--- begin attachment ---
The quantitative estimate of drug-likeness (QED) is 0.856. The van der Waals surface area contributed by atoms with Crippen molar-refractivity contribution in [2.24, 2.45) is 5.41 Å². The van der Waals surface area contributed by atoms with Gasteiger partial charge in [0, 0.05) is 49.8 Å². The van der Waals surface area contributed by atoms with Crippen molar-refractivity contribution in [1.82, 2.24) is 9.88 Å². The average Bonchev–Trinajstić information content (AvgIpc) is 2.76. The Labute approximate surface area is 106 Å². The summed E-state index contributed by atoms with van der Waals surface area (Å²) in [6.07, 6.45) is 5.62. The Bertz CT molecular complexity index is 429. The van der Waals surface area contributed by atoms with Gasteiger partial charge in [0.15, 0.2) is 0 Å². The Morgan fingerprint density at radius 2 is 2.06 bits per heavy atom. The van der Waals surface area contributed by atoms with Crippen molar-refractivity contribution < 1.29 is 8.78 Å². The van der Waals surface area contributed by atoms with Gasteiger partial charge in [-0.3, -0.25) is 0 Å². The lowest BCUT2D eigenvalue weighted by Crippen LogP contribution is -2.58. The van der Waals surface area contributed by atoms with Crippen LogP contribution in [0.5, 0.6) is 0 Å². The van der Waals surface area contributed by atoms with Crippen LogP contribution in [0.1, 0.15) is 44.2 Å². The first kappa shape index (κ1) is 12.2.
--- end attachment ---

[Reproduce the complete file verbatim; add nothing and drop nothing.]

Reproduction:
The quantitative estimate of drug-likeness (QED) is 0.856. The van der Waals surface area contributed by atoms with Crippen molar-refractivity contribution in [2.24, 2.45) is 5.41 Å². The van der Waals surface area contributed by atoms with Gasteiger partial charge in [0, 0.05) is 49.8 Å². The van der Waals surface area contributed by atoms with Crippen molar-refractivity contribution in [1.82, 2.24) is 9.88 Å². The average Bonchev–Trinajstić information content (AvgIpc) is 2.76. The Labute approximate surface area is 106 Å². The summed E-state index contributed by atoms with van der Waals surface area (Å²) in [6.07, 6.45) is 5.62. The Bertz CT molecular complexity index is 429. The van der Waals surface area contributed by atoms with Gasteiger partial charge in [0.15, 0.2) is 0 Å². The Morgan fingerprint density at radius 2 is 2.06 bits per heavy atom. The van der Waals surface area contributed by atoms with Crippen molar-refractivity contribution < 1.29 is 8.78 Å². The van der Waals surface area contributed by atoms with Gasteiger partial charge in [-0.3, -0.25) is 0 Å². The lowest BCUT2D eigenvalue weighted by Crippen LogP contribution is -2.58. The van der Waals surface area contributed by atoms with Crippen LogP contribution in [0.5, 0.6) is 0 Å². The van der Waals surface area contributed by atoms with Crippen LogP contribution in [0.1, 0.15) is 44.2 Å². The first kappa shape index (κ1) is 12.2.